The practical administration of music in public worship is one of the most interesting of the secondary problems with which the Christian Church has been called upon to deal. Song has proved such a universal necessity in worship that it may almost be said, no music no Church. The endless diversity of musical forms and styles involves the perennial question, ...
The practical administration of music in public worship is one of the most interesting of the secondary problems with which the Christian Church has been called upon to deal. Song has proved such a universal necessity in worship that it may almost be said, no music no Church. The endless diversity of musical forms and styles involves the perennial question, How shall music contribute most effectually to the ends which church worship has in view without renouncing those attributes upon which its freedom as fine art depends?
The present volume is an attempt to show how this problem has been treated by different confessions and in different nations and times; how music, in issuing from the bosom of the Church, has been moulded under the influence of varying ideals of devotion, liturgic usages, national temperaments, and types and methods of expression current in secular art. It is the author’s chief purpose and hope to arouse in the minds ofministers and non-professional lovers of music, as well as of church musicians, an interest in this branch of art such as they cannot feel so long as its history is unknown to them. [viii]A knowledge of history always tends to promote humility and reverence, and to check the spread of capricious perversions of judgment. Even a feeble sense of the grandeur and beauty of the forms which ecclesiastical music has taken, and the vital relation which it has always held in organized worship, will serve to convince a devoted servant of the Church that its proper administration is as much a matter of concern to-day as it ever has been in the past.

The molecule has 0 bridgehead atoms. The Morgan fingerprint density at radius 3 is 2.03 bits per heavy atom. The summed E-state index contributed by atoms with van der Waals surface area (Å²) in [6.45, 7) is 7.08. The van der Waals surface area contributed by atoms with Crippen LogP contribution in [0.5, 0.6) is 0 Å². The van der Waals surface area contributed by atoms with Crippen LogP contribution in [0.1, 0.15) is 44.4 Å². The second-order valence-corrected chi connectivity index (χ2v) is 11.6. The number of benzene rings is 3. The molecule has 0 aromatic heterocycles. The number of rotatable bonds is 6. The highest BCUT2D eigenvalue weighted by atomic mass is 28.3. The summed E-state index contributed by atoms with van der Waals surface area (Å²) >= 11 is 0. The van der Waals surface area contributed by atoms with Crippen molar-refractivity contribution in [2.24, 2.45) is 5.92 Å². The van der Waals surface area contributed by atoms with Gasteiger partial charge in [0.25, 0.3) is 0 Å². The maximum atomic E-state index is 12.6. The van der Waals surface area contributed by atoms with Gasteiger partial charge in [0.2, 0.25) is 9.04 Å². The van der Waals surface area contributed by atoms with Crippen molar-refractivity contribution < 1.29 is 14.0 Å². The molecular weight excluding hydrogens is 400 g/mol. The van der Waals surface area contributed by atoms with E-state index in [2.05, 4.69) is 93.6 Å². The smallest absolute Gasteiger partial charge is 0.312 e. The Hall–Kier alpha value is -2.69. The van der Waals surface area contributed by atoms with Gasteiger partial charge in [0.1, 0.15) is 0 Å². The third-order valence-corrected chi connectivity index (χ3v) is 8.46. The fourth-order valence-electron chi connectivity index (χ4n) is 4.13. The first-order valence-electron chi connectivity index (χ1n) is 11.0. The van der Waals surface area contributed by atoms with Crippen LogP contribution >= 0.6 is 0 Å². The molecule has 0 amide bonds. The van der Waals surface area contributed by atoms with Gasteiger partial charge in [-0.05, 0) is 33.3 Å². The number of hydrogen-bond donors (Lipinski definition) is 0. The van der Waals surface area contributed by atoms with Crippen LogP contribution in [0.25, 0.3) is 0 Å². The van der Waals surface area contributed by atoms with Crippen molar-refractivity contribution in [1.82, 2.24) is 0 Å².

A few of the chapters in this work have appeared in somewhat modified form in the American Catholic Quarterly Review, the Bibliotheca Sacra, and Music. The author acknowledges the permission given by the editors of these magazines to use this material in its present form.
I. Primitive and Ancient Religious Music 1
II. Ritual and Song in the Early Christian Church 36
III. The Liturgy of the Catholic Church 70
IV. The Ritual Chant of the Catholic Church 92
V. The Development of Mediaeval Chorus Music 129
VI. The Modern Musical Mass 182
VII. The Rise of the Lutheran Hymnody 223
VIII. Rise of the German Cantata and Passion 268
IX. The Culmination of German Protestant Music: Johann Sebastian Bach 283
X. The Musical System of the Church of England 323
XI. Congregational Song in England and America 358
XII. Problems of Church Music in America 390